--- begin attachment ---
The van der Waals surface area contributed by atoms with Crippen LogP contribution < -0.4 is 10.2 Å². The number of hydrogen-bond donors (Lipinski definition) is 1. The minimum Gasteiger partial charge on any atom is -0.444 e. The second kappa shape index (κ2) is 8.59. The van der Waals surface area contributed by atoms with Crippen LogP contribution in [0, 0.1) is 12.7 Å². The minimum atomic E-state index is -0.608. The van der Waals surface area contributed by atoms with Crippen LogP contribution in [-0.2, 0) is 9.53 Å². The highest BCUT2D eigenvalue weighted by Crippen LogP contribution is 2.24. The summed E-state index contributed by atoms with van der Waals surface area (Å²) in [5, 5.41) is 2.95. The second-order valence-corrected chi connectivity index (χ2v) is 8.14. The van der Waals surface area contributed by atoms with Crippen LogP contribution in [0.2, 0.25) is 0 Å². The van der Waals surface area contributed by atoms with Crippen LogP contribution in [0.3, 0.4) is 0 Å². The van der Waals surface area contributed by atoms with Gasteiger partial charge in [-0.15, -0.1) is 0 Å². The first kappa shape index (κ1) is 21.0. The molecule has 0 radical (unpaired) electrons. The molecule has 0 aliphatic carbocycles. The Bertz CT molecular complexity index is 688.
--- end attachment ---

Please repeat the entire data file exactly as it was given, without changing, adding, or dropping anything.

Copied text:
The van der Waals surface area contributed by atoms with Crippen LogP contribution < -0.4 is 10.2 Å². The number of hydrogen-bond donors (Lipinski definition) is 1. The minimum Gasteiger partial charge on any atom is -0.444 e. The second kappa shape index (κ2) is 8.59. The van der Waals surface area contributed by atoms with Crippen LogP contribution in [0, 0.1) is 12.7 Å². The minimum atomic E-state index is -0.608. The van der Waals surface area contributed by atoms with Crippen LogP contribution in [-0.2, 0) is 9.53 Å². The highest BCUT2D eigenvalue weighted by Crippen LogP contribution is 2.24. The summed E-state index contributed by atoms with van der Waals surface area (Å²) in [5, 5.41) is 2.95. The second-order valence-corrected chi connectivity index (χ2v) is 8.14. The van der Waals surface area contributed by atoms with Crippen LogP contribution in [0.2, 0.25) is 0 Å². The van der Waals surface area contributed by atoms with Crippen LogP contribution in [0.3, 0.4) is 0 Å². The van der Waals surface area contributed by atoms with Gasteiger partial charge in [-0.15, -0.1) is 0 Å². The first kappa shape index (κ1) is 21.0. The molecule has 0 radical (unpaired) electrons. The molecule has 0 aliphatic carbocycles. The Bertz CT molecular complexity index is 688.